In our most recent insight report, Six Things Keeping Managing Partners Awake at Night, the top-cited risks on managing partners’ minds as a result of COVID-19 can be broken down as: Are we performing well enough, financially? Are our employees coping? How can we best allocate resources? All of them are big, complicated questions, and consequently, the answers law firm leaders try to find for them need to be carefully communicated internally.   

The way a law firm engages with its people is critical for the successful navigation of a crisis. Here are some key areas to consider when planning your internal communications in a world of uncertainty and change.


1. Demonstrate leadership

Your people want to know that the firm’s leadership team, not just the managing partner, is in control of how it is responding to the pandemic. This means it’s important to ensure that all partners and members of the leadership team are at the forefront of all internal communications; in other words, they need to understand the firm-wide policies and procedures and understand developments well enough to be confident in discussing them with their teams.

In this, communicating facts needs to be balanced with empathy. You need to be mindful of the concerns of your employees, many if not all of whom are working in isolation, under challenging circumstances. Make it clear that their wellbeing is important to the firm and its leadership team.


2. Consider your audience

Just like clients, your people have differing priorities, roles and ways in which they like to communicate. Consider having employee avatars where you group your colleagues into segments and tailor your approach to communicating with them. For example, does your business support team need different guidance compared to your fee earners? Does one group engage better with town hall sessions, and another prefer to digest information via email?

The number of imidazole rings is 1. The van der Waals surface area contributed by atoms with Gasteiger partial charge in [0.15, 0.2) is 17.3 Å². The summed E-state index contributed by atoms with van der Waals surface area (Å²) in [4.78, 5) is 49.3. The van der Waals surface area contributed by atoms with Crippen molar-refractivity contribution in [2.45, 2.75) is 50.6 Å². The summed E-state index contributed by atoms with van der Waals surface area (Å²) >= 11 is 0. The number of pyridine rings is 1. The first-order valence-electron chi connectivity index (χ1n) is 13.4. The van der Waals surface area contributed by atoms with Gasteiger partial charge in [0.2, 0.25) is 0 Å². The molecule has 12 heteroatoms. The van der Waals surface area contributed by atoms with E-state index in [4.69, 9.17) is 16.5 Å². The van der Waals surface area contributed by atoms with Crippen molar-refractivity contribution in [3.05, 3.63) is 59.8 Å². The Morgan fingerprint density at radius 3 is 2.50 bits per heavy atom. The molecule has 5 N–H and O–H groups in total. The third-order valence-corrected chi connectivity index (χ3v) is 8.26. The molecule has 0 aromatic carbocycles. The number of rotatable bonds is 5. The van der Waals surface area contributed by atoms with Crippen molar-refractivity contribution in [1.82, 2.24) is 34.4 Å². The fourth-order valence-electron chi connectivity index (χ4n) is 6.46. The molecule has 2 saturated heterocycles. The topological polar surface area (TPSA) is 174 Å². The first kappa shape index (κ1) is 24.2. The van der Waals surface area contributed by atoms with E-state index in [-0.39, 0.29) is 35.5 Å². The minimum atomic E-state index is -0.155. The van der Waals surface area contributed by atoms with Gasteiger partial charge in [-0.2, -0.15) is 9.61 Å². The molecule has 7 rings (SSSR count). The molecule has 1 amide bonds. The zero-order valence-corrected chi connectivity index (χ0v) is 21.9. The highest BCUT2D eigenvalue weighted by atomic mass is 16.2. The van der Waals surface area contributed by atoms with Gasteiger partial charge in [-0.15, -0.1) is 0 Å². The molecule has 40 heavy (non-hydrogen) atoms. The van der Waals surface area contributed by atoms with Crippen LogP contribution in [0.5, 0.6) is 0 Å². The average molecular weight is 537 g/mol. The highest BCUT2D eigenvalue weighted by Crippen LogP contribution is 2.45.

3. Cultural relevance

This is a global crisis, so if your firm operates in multiple jurisdictions you must have one voice, especially when it comes to company policies and procedures. But each country has its own cultural nuances to be considerate of. So local communication leads and managing partners need to be empowered to do the right thing for their specific region, especially in the event of a local COVID-19 outbreak.

You should also consider how messages may alter slightly when translated into different languages. If providing information on prevention and protection measures, do not assume everyone understands what is expected of them, it’s best practice to ensure that even basic advice is in accordance with that of a credible source, such as the World Health Organisation or a local health service provider.


4. Facilitate a dialogue

While leadership communication is vital, it’s equally important that you allow employees to ask questions, give feedback and air their concerns. Again, take note of how teams and individuals like to actively engage: do they appreciate regular phone calls, do they prefer to access videos and content on the company intranet, or do they prefer to use email?

Humans are social beings, so working in isolation can take its toll. By encouraging employees to talk to each other often and wherever possible by video to promote more face-to-face interactions, you begin to ease any feeling of loneliness, promote morale and foster a team spirit.


5. Be ready to evolve

As well as tailoring your messages to different employee groups and locations, you must be ready to evolve with the crisis itself. The pandemic and its impact on individuals, communities, businesses and countries around the world is changing almost day-by-day. You must stay on top of these developments and adapt your employee communications plan accordingly. Whatever happens, though, always back up any new health advice or safety protocols with clear signposting to certified information sources.


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Every firm is different, and while the long-term impact of COVID-19 is still unknown, being proactive and responsive today is one of the best communication practices any law firm can take. Because in times of uncertainty, if you don’t say something, then people will start to fill in the gaps themselves. So always be sure to control your firm’s story by ensuring clear and consistent internal communications.

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Book a free one-hour consultation with Byfield Consultancy

In tandem with our new report The Six Things Keeping Managing Partners Awake at Night, Byfield is offering managing partners and their teams a free one-hour consultation to discuss their key business and reputational concerns, and how the six communication areas of focus might be more effectively applied to help them meet their business challenges.

For more information on how to book, download The Six Things Keeping Managing Partners Awake at Night.